‘They are allowed to exist by theory, but no one has ever detected them’

An orange dot around a black background is circled. Next to that orange dot are two smaller orange dots, also circled, one with a solid line and one with a dotted line.
This telescope image shows the young planetary system PDS 70, which features a star at its centre. The planet PDS 70b (highlighted with a solid yellow circle) is in the same orbit as a cloud of debris (circled by a yellow dotted line) that could be evidence of another planet. New planets are forming in the surrounding ring. (ALMA (ESO/NAOJ/NRAO)/Balsalobre-Ruza)

A recent astronomical discovery has thrown into question our understanding of planetary systems. Astronomers unveiled what could be the first instance of two planets cozily sharing the same orbit around a single star. This celestial choreography, long theorized but never observed, has ignited a firestorm of excitement within the scientific community.

The observation originated from a Spanish-led team using a powerful telescope in Chile. Their keen eyes fell upon a curious phenomenon – a cloud of debris seemingly tracing the same path as a previously confirmed planet orbiting a distant star in the Centaurus constellation, a staggering 370 light-years from Earth. They suspect it’s either a planet in formation or remnants of a planet that once was.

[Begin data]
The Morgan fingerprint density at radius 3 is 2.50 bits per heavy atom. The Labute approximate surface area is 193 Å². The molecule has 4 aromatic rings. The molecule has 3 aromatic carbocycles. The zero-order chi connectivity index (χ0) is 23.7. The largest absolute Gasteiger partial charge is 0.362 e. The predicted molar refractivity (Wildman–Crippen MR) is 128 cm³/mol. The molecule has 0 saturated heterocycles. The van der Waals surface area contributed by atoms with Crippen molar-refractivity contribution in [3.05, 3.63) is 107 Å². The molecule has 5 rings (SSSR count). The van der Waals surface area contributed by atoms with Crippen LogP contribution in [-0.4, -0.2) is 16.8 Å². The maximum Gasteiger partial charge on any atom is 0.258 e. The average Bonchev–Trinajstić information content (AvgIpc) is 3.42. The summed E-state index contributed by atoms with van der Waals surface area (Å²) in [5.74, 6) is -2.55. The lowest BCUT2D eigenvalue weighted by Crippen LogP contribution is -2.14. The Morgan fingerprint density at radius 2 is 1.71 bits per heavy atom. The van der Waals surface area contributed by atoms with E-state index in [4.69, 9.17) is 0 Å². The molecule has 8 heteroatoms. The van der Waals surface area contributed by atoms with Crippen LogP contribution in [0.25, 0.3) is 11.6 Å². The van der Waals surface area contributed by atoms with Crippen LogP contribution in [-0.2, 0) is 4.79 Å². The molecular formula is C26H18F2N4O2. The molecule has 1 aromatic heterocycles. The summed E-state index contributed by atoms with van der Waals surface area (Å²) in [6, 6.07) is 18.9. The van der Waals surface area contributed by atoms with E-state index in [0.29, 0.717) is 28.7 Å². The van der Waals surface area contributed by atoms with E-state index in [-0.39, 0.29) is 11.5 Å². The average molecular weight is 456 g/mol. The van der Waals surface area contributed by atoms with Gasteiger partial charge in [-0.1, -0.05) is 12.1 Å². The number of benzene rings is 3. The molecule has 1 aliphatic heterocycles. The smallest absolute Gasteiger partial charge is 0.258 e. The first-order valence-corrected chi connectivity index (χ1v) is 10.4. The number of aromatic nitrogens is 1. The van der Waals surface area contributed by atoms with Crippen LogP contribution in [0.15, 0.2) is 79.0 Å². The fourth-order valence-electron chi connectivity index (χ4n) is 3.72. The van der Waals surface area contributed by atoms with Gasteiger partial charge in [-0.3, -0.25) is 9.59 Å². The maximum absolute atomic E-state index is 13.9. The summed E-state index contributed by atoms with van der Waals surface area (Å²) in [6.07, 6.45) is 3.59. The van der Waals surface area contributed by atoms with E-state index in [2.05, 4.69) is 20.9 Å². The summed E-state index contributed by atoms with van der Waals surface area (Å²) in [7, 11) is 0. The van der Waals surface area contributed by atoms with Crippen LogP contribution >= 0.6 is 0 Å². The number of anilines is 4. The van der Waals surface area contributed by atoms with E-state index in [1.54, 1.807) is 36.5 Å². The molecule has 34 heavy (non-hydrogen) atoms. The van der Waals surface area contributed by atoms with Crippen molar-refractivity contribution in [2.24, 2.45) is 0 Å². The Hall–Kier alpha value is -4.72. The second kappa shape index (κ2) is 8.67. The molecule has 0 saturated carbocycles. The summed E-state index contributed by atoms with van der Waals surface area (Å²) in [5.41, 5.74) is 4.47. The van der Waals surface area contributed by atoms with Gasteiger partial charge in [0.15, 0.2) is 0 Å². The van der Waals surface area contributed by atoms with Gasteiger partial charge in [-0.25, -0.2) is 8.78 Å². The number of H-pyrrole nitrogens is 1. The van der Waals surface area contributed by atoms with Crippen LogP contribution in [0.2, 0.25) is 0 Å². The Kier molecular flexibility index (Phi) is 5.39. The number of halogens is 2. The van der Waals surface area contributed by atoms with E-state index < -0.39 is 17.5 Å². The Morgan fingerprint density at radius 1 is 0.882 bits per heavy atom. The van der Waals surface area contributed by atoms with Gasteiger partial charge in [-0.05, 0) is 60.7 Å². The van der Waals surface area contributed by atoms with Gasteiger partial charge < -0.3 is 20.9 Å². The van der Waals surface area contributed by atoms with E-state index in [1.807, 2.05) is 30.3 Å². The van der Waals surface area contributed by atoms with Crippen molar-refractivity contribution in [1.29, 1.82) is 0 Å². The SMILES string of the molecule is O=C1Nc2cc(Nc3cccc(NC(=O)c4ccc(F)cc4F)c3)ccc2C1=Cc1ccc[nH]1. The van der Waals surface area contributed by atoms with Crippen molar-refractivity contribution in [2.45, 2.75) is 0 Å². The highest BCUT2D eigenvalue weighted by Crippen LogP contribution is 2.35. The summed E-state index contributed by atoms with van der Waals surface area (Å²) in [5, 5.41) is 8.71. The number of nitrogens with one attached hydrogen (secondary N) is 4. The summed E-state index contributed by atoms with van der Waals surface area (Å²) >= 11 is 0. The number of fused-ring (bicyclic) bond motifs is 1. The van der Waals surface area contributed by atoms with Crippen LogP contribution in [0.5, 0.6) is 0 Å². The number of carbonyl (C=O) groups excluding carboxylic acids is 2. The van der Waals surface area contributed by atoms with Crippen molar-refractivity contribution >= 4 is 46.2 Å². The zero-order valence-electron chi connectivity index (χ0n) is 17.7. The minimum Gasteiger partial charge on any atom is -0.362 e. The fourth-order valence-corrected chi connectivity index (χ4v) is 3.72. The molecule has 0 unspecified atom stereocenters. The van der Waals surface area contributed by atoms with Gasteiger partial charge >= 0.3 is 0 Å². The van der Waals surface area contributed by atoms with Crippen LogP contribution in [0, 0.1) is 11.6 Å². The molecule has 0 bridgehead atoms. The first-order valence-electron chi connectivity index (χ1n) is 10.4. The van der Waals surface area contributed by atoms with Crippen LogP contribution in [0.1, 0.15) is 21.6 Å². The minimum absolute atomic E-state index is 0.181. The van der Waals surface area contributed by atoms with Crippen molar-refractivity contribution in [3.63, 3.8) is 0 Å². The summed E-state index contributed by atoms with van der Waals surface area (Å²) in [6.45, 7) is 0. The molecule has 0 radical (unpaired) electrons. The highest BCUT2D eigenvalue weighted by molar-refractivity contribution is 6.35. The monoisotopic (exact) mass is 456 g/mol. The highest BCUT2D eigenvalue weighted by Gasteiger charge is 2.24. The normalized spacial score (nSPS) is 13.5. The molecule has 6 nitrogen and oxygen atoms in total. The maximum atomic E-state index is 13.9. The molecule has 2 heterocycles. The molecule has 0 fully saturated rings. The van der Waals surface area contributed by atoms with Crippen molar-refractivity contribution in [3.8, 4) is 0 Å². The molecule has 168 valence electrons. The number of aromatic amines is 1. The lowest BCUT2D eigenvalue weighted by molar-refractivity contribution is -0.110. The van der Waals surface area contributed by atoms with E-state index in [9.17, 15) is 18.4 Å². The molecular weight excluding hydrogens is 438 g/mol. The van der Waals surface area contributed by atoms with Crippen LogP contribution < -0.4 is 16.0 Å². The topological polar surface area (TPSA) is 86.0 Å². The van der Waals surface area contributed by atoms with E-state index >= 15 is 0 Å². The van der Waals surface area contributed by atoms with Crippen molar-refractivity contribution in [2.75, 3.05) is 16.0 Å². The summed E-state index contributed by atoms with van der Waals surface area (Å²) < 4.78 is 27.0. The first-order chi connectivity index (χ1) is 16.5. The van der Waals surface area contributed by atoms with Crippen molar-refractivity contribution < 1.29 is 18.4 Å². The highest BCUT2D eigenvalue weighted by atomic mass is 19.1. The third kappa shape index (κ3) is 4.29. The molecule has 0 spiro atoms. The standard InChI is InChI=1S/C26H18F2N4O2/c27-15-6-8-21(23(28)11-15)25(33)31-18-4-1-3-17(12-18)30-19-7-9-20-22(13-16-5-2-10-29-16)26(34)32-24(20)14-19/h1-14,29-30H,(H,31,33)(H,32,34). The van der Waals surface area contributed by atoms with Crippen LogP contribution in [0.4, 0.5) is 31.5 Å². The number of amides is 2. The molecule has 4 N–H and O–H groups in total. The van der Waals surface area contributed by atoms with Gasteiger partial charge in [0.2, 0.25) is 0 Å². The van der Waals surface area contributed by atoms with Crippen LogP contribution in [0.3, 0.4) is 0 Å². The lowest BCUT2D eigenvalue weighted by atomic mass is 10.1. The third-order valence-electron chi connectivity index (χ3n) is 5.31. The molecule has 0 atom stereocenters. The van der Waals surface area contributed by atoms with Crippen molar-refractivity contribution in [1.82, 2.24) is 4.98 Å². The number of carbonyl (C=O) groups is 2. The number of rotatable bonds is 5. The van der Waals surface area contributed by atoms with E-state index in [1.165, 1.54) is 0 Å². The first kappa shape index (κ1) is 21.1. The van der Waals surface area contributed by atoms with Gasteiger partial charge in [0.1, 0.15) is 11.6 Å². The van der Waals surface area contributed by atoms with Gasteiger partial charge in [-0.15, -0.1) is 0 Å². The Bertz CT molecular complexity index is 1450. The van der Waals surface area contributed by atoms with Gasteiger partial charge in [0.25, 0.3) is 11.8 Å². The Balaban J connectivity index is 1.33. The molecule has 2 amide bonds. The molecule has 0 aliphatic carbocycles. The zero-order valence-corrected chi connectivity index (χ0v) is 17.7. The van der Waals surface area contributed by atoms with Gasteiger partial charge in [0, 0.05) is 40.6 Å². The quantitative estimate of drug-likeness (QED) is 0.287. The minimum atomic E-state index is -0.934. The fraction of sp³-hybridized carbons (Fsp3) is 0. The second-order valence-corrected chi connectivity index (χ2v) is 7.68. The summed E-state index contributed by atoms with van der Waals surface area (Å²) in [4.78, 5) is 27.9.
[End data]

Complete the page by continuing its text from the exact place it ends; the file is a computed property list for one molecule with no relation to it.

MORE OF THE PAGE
While asteroids are commonplace companions to planets, their orbits typically remain distinct. Jupiter, for instance, boasts a retinue of Trojan asteroids that share its general orbital path but maintain a specific positioning. However, planets cohabiting a single orbit have remained as elusive as mythical creatures. “They are allowed to exist by theory, but no one has ever detected them,” remarked Jorge Lillo-Box, co-author of the study and researcher at the Center for Astrobiology in Madrid.

The scientists estimate they will need to wait until 2026 to definitively track the celestial dance of these two objects around their stellar host, designated PDS 70. The already confirmed planet, suspected to be accompanied by a cosmic companion, takes a leisurely 119 years to complete a lap. This behemoth is a gas giant, it’s three times the size of Jupiter. Interestingly, another gas giant is known to orbit this star, albeit from a much greater distance.

Olga Balsalobre-Ruza, lead author of the study and fellow researcher at the Center for Astrobiology, said the findings, published in the esteemed journal Astronomy and Astrophysics, as “the first evidence” of such a binary planetary configuration. “We can imagine that a planet can share its orbit with thousands of asteroids as in the case of Jupiter, but it is mind-blowing to me that planets could share the same orbit,” she said in a statement.

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